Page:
Tag Archives: top end

Indigenous art and life – Part 4

Unlike in Kakadu National Park, where the rock art is easily accessible with signs, paths, hand-rails etc, the rock art at Mount Borradaile has been left in its original setting (bar some light weeding for easy access).

Discovering indigenous art and life

It meant that getting to some of the art works was a mini adventure which involved perching on boulders…

Discovering indigenous art and life

Squeezing into crevices…

Discovering indigenous art and life

Or scrambling up cliffs into high overhangs.

Discovering indigenous art and life

But the effort was worth the while…

Discovering indigenous art and life

When you see generations of art on one wall.

Discovering indigenous art and life

Indigenous art and life – Part 3

Land animals were always very important to the Amarak. During the last Ice Age, the ocean would have been more than 100km away, hence they would have relied on these animals more for food.

Wallabies were common in these parts as they lived among the rocks, and made a good feed.

Discovering indigenous art and life

And goannas were often found up the trees and also made a good feed.

Discovering indigenous art and life

However, the walls also showed animals from long past. The thylacine (a.k.a. Tasmanian tiger) for example had lived in the area at one stage. You can quite clearly see its stripes.

Discovering indigenous art and life

And what about this bird? Is it an emu, or some other extinct giant bird species?

Discovering indigenous art and life

Indigenous art and life – Part 2

Unlike in Central Australia, where life and art revolved around water, the people of Arnhemland were more interested in capturing their fauna, which was integral to daily life. We viewed many paintings of animals, some recent and some potentially very old.

Fish was of course very important, since it was abundant when the water levels were high. The white ochre paint used and the intricate cross-hatching meant that the painting was probably done in the last four thousand years.

Discovering indigenous art and life

This dugong (a sea cow) has been overpainted with a pair of wallabies.

Discovering indigenous art and life

And this fish was so bright that it could have been painted yesterday.

Discovering indigenous art and life

Indigenous art and life – Part 1

All our adventures had been on Amarak land, lying east of the East Alligator River across from Kakadu National Park. The Amarak lived traditionally on their land until the 1950s, and the land had seen little use until Mount Borradaile was established in the 1980s.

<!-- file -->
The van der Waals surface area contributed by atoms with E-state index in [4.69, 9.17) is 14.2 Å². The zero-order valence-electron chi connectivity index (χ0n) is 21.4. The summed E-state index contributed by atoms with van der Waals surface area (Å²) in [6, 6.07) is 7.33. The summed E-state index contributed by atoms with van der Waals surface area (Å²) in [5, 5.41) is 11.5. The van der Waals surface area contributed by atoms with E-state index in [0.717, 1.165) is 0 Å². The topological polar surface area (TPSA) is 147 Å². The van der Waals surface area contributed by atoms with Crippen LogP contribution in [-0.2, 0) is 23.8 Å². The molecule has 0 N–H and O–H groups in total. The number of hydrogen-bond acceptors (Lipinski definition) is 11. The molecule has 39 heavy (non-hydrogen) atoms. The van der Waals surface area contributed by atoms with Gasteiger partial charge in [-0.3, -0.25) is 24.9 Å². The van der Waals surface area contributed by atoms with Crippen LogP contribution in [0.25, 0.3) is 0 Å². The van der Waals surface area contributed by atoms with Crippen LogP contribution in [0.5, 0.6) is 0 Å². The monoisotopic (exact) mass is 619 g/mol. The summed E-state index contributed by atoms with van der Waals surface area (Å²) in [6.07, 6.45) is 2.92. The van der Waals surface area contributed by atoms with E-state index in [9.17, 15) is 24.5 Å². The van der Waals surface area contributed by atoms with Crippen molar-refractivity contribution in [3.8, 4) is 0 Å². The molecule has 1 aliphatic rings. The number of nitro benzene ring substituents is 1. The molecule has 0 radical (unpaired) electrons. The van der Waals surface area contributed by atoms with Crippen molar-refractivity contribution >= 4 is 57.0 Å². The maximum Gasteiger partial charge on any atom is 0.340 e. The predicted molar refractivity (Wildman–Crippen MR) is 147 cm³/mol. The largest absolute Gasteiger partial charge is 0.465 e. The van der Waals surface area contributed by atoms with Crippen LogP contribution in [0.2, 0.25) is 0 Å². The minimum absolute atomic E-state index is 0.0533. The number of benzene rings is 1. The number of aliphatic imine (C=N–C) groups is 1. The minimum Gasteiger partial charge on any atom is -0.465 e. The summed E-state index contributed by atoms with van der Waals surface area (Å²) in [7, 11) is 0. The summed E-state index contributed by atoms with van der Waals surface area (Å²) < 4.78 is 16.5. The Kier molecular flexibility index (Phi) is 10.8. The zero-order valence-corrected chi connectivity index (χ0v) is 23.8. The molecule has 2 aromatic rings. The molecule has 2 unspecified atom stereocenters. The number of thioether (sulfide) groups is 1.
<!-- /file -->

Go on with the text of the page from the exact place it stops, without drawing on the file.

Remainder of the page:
Given that the Amarak lived on the land until relatively recently, there were many paintings and habitation places around the property that are well preserved. We were able to see quite a few in the four days we were there. Some were ‘mens business’ places – mens ceremonial places – as you can tell from these set of paintings – they’re all of busty women!

Discovering indigenous art and life

Others were of a more spiritual bent. This giant three metre long serpent was drawn on the roof of an overhang.

Discovering indigenous art and life

Being so close to the coast, the serpent had many shark/crocodile like features.

Discovering indigenous art and life

And was spectacular close-up.

Discovering indigenous art and life

Monsoon Rainforest – Part 4

There were bigger creatures living in the monsoon rainforest.

Along a canal were a whole series of darter bird nests. These extraordinary bird love fishing, and can stay underwater for five whole minutes.

Creatures of the Monsoon Rainforest

Not too far away lurked our one and only crocodile for the trip – a freshwater crocodile sunbathing on the sandy bank.

Creatures of the Monsoon Rainforest

And on the lookout for prey.

Creatures of the Monsoon Rainforest

But the most magnificent site was the one we had of the white-breasted sea eagle, which we had interrupted having its breakfast.

Creatures of the Monsoon Rainforest

They may not be the largest bird of prey in Australia, but they were large enough for me.

Creatures of the Monsoon Rainforest